With Ecuadorian Spanish comes Ecuadorian pronunciation. 

The characteristics mentioned above are only heard in certain regions and from certain people. Ecuador’s accents reflect the country’s variegated geography, from the Galapagos Islands in the Pacific Ocean to the Andes Mountains, and from the major urban centers to the isolated communities in the Amazon.

Costeños from along the Pacific coast are known for speaking fast. Serranos from the sierras (mountains) have a famous sing-song tone with clear pronunciation. Residents in the wealthiest neighborhoods of Guayaquil have adopted an almost Argentinian accent. 

Though separated by a three-day boat journey, the Ecuadorian Spanish pronunciation you’ll hear in the Galapagos Islands is very similar to the costeño accent in the port city of Guayaquil. Why? Because the people who visit most frequently are boat or plane crews and tour guides from that city.

Want to compare? Check out this TikTok video featuring prominent accents of Ecuadorian Spanish from all 24 provinces in the country. Can you hear the differences?

Ecuadorian Spanish slang and vocabulary

Using local Ecuadorian Spanish phrases is a unique and fun way to sound more natural while in Ecuador. Here are a few of our favorite words in Ecuadorian slang:

  • pana – friend. Ella es mi panita. (She is my friend.)
  • camellar – to work. Hoy no puedo, tengo que camellar. (Today I can’t, I have to work.)
  • bacán/alhaja – cool. Ese libro estuvo bacán./Ese libro estuvo alhajo. (That book was cool.)
  • biela– beer. Vamos a tomarnos unas bielas. (Let’s go drink some beers.)
  • farraparty. ¿Vas a la farra? (Are you going to the party?)
  • chuta/chuticas – shoot, gosh, geez. ¡Chuta! ¿qué te pasó? (Geez, what happened to you?)
  • poderoso – delicious (not strong). El ceviche de pescado está poderoso. (The fish ceviche is delicious.)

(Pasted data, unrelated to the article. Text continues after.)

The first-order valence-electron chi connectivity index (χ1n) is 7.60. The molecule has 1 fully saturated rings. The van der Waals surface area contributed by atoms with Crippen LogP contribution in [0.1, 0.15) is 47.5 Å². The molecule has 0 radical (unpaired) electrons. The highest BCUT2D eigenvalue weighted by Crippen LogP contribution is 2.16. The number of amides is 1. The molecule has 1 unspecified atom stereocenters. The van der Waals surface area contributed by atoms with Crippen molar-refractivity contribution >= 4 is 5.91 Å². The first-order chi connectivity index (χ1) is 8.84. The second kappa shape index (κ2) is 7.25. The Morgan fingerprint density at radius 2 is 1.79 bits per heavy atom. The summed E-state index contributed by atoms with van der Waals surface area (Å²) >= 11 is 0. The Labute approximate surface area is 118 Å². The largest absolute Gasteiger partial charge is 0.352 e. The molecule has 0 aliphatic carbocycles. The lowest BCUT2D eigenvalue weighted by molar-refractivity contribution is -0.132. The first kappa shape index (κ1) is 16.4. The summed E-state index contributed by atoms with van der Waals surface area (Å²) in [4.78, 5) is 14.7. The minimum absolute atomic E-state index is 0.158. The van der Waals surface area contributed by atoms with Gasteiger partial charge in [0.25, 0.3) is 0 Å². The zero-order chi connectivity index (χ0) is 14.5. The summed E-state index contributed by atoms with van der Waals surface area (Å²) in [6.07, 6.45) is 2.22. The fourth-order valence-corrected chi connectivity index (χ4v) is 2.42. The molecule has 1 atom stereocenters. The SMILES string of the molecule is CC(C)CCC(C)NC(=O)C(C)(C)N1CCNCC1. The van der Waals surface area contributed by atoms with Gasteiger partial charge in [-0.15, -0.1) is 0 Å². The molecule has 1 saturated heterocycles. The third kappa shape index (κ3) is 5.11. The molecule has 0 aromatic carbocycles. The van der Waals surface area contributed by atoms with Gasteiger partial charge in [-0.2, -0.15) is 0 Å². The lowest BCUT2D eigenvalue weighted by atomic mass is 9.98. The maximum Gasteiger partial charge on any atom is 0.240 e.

• arrarray – scalding (from Quechua). ¡Arrarray! Me quemé. (It’s so hot! I burned myself.)
  • achachay – freezing (from Quechua). ¡Achachay! Qué frío. (Brr, it’s so cold.)
  • atatay – yuck (from Quechua). ¡Atatay! Este pollo está horrible. (Yuck! This chicken is horrible.)

Here are a few of our favorite slang phrases in Ecuadorian Spanish:

  • ir a pata – go on foot (instead of ir a pie). Voy a pata porque la escuela está cerca. (I’m going on foot because the school is nearby.)
  • quedarse ruco/ruca – to fall asleep. Mi mamá se quedó ruca. (My mom fell asleep.)
  • ¡Chulla vida! – you only live once (YOLO). Compré los boletos, ¡chulla vida!. (I bought the tickets, you only live once!)
  • hacer la foca – to be embarrassed. Me caí e hice la foca. (I fell down, and was embarrassed.)

Based on the examples of Quechua words above, can you guess which other phrase from the list also has origins in Quechua? If you said ¡chulla vida!, you are correct!


Next stop, Quito!

You’re ready to head to Ecuador, pana! To improve your Spanish vocabulary, practice your Ecuadorian Spanish phrases with the standard Spanish grammar that you already know. You’ll be able to navigate a tour, speak to local service staff and even make friends at a farra (party). Have you bought your ticket to Ecuador yet?

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Alison Maciejewski Cortez

Alison Maciejewski Cortez is Chilean-American, born and raised in California. She studied abroad in Spain, has lived in multiple countries, and now calls Mexico home. She believes that learning how to order a beer in a new language reveals a lot about local culture. Alison speaks English, Spanish, and Thai fluently and studies Turkish. Her consulting business takes her around the world and she is excited to share language tips as part of the Lingoda team. Follow her culinary and cultural experiences on Twitter.

Alison Maciejewski Cortez